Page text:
Broken Colors




A thoroughly gripping–and groundbreaking–investigation into the mysterious fate of Albert Einstein’s illegitimate daughter.

Albert Einstein fell in love with Mileva Maric, the woman who would become his first wife, when they were students at the Zurich Polytechnic Institute. When Maric conceived a child out of wedlock, she went home to her family in Serbia to have the child. Lieserl Maric Einstein was born in 1902. 

Though Einstein and Maric married the following year, Lieserl was left in the care of her grandparents and never became a part of the Einstein family. In fact, her very existence was unknown until the recent discovery of a cache of letters between Einstein and Maric. The final reference to Lieserl comes in a September 1903 letter, when, at the age of approximately eighteen months, she simply disappears.

What happened to Einstein’s daughter is the most potent mystery to emerge from the mythology that surrounds one of the century’s legendary figures, owing in large part to the careful and apparently deliberate manner in which her existence was erased. Countless scholars and biographers have been unable to penetrate the mystery, until now. 

After five years of travel to Serbian villages wracked by years of strife, painstaking forays into the labyrinth of Central European record-keeping, and hundreds of kitchen-table conversations; after following every lead and every flicker of intuition, and with the support of an international network of women, 

Bound to be controversial, stunningly dramatic, Einstein’s Daughter includes newly discovered primary-source material and is certain to make headlines of its own. Michele Zackheim has conclusively answered the question of what became of Lieserl Maric Einstein. 


Zackheim set off on her five-year quest for Lieserl [Einstein’s daughter], crisscrossing Switzerland, Germany, England, Hungary and especially Serbia. Even while bombs burst, she visited Mileva’s ancestral villages, seeking her kin or anyone close to her family, including Serbian Orthodox priests and nuns, and holding many hours of coffee-table conversations, to say nothing of rummaging through countless baptismal records and key documents. Many of them turned out to have been lost in the endless Balkan wars; others relating directly to Lieserl may have been destroyed by Mileva’s protective father. The result is a colorful glimpse of rural Serbian culture, with its patrimonial society, strong family loyalties, female subservience, slow, leisurely disclosure.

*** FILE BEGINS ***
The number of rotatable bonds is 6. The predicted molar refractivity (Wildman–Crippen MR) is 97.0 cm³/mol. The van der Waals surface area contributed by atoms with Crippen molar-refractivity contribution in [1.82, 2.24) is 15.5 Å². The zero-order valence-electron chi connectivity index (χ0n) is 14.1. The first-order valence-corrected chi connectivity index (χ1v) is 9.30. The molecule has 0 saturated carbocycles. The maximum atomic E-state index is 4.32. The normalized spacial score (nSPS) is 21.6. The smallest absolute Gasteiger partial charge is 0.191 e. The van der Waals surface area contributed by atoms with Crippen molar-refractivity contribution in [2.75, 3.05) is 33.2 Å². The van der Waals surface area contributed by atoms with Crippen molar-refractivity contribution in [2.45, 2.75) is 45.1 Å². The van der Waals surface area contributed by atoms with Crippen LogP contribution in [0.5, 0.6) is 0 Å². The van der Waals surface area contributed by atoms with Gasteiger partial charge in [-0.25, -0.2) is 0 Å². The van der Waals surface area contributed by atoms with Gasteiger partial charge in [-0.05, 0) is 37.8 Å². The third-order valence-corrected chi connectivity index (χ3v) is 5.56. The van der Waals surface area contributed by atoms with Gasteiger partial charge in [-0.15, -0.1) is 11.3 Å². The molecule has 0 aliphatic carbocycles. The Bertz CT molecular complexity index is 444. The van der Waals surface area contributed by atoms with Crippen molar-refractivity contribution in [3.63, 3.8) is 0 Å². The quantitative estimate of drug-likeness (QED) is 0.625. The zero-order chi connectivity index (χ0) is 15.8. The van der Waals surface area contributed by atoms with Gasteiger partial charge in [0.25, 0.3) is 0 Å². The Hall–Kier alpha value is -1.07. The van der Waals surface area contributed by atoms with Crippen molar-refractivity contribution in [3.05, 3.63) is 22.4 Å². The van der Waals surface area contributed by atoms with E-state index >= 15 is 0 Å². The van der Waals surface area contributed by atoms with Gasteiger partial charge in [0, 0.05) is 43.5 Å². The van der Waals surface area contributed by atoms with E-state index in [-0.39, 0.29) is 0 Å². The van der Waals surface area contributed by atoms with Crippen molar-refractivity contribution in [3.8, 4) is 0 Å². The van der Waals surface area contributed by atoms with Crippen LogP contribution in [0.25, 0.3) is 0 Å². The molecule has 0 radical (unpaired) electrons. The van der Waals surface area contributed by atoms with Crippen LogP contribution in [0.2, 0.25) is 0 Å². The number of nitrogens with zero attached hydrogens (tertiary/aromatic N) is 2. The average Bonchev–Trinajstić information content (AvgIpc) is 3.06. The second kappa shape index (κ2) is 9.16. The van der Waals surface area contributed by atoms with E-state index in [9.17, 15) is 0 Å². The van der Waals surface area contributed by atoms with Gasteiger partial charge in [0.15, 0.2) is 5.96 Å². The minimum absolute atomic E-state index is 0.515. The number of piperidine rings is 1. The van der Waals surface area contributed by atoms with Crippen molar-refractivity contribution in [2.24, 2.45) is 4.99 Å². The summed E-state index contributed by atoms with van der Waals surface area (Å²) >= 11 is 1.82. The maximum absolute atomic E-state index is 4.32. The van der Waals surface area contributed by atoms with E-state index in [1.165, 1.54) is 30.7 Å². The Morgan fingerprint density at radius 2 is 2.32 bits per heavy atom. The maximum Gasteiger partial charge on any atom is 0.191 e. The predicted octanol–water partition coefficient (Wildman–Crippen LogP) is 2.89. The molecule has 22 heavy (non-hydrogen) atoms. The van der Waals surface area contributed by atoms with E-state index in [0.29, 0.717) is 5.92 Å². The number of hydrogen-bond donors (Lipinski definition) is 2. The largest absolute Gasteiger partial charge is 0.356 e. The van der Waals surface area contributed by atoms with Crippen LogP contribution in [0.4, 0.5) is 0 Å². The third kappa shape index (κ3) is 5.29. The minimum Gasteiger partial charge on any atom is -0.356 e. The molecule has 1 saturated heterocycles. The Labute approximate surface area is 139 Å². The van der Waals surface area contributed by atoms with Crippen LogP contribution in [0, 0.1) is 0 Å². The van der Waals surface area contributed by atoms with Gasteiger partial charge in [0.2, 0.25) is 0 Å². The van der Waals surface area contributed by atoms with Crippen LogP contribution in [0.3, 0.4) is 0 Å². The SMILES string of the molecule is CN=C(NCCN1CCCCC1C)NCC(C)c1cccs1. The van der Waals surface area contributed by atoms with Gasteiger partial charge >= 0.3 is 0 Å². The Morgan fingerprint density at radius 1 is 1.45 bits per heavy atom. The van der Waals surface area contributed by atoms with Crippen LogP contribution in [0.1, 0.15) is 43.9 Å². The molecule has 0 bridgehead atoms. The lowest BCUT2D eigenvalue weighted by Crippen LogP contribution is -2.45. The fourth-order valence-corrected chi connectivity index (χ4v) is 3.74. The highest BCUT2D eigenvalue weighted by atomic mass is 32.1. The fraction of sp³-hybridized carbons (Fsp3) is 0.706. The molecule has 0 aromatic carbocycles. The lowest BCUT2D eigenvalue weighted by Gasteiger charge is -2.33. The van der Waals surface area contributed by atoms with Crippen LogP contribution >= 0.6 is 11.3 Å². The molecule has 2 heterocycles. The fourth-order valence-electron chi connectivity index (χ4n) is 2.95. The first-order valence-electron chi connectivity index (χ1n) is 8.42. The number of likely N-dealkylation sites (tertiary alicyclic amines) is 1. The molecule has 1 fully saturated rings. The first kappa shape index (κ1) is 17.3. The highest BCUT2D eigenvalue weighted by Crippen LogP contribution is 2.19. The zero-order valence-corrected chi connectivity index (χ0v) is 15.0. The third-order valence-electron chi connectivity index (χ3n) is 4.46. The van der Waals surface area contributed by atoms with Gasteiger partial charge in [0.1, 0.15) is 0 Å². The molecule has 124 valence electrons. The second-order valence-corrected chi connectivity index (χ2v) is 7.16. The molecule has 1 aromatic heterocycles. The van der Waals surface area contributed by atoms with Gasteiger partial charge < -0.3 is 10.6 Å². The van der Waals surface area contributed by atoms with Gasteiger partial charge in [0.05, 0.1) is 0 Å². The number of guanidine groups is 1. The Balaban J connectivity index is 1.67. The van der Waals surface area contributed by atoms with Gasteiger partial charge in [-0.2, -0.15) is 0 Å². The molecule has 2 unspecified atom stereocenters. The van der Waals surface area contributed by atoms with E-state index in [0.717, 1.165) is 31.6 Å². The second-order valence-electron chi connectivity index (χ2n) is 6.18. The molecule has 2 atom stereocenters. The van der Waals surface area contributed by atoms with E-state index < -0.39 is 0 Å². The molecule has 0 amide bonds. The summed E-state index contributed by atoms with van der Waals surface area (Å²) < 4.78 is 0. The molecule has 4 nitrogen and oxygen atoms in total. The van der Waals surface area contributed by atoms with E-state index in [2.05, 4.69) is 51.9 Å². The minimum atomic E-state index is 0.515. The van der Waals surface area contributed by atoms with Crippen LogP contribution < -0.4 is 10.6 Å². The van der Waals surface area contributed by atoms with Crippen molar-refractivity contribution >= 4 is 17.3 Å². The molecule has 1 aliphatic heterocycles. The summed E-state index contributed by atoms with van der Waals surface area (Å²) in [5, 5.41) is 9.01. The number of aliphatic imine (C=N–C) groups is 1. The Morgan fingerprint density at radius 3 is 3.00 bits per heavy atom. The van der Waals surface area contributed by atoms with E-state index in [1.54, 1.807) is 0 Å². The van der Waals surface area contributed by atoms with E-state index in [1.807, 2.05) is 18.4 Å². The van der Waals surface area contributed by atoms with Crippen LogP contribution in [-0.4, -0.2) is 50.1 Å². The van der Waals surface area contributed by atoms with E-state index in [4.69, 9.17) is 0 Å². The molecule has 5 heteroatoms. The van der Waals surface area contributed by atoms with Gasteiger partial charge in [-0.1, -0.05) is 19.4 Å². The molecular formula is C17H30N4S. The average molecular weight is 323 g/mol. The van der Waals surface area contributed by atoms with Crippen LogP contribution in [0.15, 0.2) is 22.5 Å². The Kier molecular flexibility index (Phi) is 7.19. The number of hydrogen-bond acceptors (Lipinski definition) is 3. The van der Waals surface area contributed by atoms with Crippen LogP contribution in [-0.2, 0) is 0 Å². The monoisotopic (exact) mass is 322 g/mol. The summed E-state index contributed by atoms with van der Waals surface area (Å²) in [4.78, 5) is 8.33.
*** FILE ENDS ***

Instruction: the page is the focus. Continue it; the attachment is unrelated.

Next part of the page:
Zackheim’s absorbing account of her search across war-torn, modern Serbia for clues to that girl’s fate gives us a vivid sense of how heavily the cultural pressures of the region, especially the ferocious concepts of family and tribal honor, may have weighed upon Mileva — pressures her husband shrugged off and left her to wrestle with alone. He simply didn’t want to be bothered, it seems; he felt that he had bigger fish to fry. For Einstein, family life was at best a distraction from the great work he had undertaken.”He proudly proclaimed,” Zackheim writes, “that he had tried all his life to liberate himself from the ‘chains of the merely personal.’ ” The revelations about Lieserl that Zackheim comes up with may strike some readers as anticlimactic. But it seems to be Zackheim’s point that the girl’s fate was typical of the fates of many displaced people in this unhappy region, mired in what one recent commentator called “a culture of revenge.” What emerges along the way is a vivid impression of the grim landscape into which Einstein cast this innocent.
The San Francisco Chronicle

Experts on Einstein were surprised by the fairly recent revelation that he and his first wife, Mileva Maric, produced a daughter before they were married. The child, called Lieserl, was left with her maternal grandmother in what is now Serbia, and all mention of her in the surviving correspondence soon disappeared. Ms. Zackheim set out to learn what became of Lieserl. Almost half of her book is devoted, with understandable feminist bias, to the Einstein’s disastrous marriage, but when she gets to the actual investigation, she can report on Serbia in 1995 as professional journalists do not. She saw official corruption, smuggling, military brutality, provocation and injustice, and an intimidated population. She did not find Lieserl, but her theory of what happened to the child is plausible.
— Phoebe-Lou Adams, The Atlantic Monthly